People who escaped the World Trade Center on Sept. 11, 2001 all seem to have something in common besides Wall Street. They wonder, “Why me? Why am I still here when thousands of others died?”
One of those lucky ones lives in Naples now, and he sat down with us to reflect on that day 20 years later.
Looking out at the Manhattan skyline before 9/11, you would see the Statue of Liberty — the symbol of our freedom, and the twin towers — symbols of American economic power.
At the heart of it were thousands of traders like Rob Riley who got to work at 7 a.m. that day.
“Probably the most beautiful day we’ve had in a long time,” Riley said. White puffy clouds, bright blue skies.”
Riley’s offices were on the 25th and 26th floors of the north tower. He remembers feeling the building sway.
“And when you looked out the window, all you saw was it was coming down so slow, like confetti,” Riley said. “But it was huge pieces of the building, papers that were in offices, books.”
Bankers and brokers, they have gut instincts that they act on. Riley had a split-second decision to make, to leave or stay, and the answer might seem simple to a lot of us, but it wasn’t in the cut-throat world of Wall Street.
“We ate at our desk, and if our customer calls, we throw it out of our mouth,” Riley said. “When we had fire drills in the World Trade Center, we wouldn’t leave because our customers would say, ‘Where were you?’ If I told him we were having a fire drill, he would be like, ‘Great, you just cost me $7 million, $10 million.’”
Riley remembers seeing firefighters taking the stairs up as he and many others were taking the stairs down to safety, to survive.
“When we got across to the other side, and you looked up and you saw those holes and the flames and then … people waving towels like, ‘Help; please help.’ They’re stranded. They’re stuck. Then, you start looking up. You’re in amazement. You’re like, ‘What was that? And something. Then, you see it again. And then, you realize it’s people jumping. At one point four people held hands and jumped. How hard it had to be to know that you’re jumping to your death. ‘Let’s go. I love you. Let’s jump.’ Because you’re gonna get scorched or burned up there. And then, you could hear this sound. You’ll never forget the smells and the sounds of that day.”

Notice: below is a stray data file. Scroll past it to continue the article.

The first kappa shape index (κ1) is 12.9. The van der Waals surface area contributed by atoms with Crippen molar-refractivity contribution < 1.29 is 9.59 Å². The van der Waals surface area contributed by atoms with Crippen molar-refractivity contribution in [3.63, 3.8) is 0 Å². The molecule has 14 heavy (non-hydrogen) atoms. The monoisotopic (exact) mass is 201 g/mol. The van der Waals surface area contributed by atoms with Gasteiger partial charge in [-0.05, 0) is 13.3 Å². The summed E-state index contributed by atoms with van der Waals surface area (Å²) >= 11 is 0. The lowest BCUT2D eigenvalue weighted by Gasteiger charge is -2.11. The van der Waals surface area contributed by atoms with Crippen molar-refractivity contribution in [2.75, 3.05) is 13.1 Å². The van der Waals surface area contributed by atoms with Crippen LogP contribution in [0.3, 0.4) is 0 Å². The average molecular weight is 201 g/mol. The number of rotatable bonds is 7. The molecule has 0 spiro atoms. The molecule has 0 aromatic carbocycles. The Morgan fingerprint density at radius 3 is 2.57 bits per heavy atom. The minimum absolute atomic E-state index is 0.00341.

Families will never forget the fear they felt. Riley’s wife picked up their son, who was in kindergarten.
“My son asked her, ‘Is daddy dead?’ and at that point, she didn’t know yet,” Riley explained.
Riley doesn’t hold onto too many mementos from that day — some rosary beads and all the major newspapers from Sept. 12, 2001.
By Sept. 13, 2001, Riley’s firm had already moved into temporary quarters, and Monday, Sept. 17, Wall Street reopened with many of the stock traders among the missing.
Riley guesses he went to 30 to 50 memorials.
“These memorials we’d go to, there would just be pictures of all our friends hanging around, little children running around; sometimes a wife who is still pregnant,” Riley said. “It was surreal. No one had a body to bury. No one found anyone.”
“Wall Street, the brokerage, they were a fraternity,” Riley said. “So imagine these are all your fraternity brothers.”
It took Riley up until just a few years ago to visit the national 9/11 memorial. He took his youngest son, who wasn’t born when the events of 9/11 took place. A lot has happened in those 20 years — kids’ graduations, retirement and moving to Florida.
But the memories of that day never fade.
“I think when you first called me to talk about would I be willing to talk honest about 9/11, and my first thought is 100%,” Riley said. “Because I never want to forget that day ever. I don’t want, if you allow yourself to forget it, then, it goes away. If you allow yourself to feel the pain of that day, it will instill inherent thoughts and feelings in you that you want the country to feel.”